The notion of the Australian cultural cringe is one of the myths that undermine the vigour of our social and intellectual life. According to legend, Australian colonials were ‘inert, deferential and passive’ before the overseas powers, especially Britain, but this dismal state of affairs changed for the better during the 1960s and early 1970s.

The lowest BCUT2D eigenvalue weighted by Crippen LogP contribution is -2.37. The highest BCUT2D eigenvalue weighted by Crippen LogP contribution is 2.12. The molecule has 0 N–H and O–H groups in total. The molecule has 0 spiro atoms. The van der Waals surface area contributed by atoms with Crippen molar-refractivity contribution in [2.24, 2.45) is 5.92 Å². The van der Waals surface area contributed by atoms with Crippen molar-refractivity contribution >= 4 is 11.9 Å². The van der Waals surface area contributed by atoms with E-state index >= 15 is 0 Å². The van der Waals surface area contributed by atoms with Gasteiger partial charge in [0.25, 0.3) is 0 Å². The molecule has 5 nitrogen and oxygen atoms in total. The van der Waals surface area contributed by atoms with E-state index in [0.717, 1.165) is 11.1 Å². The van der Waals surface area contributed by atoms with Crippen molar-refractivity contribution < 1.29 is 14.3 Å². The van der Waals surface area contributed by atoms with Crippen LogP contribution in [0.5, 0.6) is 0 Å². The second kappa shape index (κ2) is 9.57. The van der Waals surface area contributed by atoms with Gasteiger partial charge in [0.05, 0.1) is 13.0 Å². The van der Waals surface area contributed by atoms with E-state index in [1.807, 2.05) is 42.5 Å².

The late L.J. Hume’s painstaking analysis of the myth shows it to be based on ignorance, selective quotation, and misreading of documents. Hume argues that progressive intellectuals have fostered the myth of the cringe because they like to think they have escaped from it and are robust and assured enough to rekindle the fires of nationalism. But nationalism is itself a product of insecurity and self-doubt because communities that are truly sure of their place in the world do not embrace nationalistic postures of feel a need to assert their independence.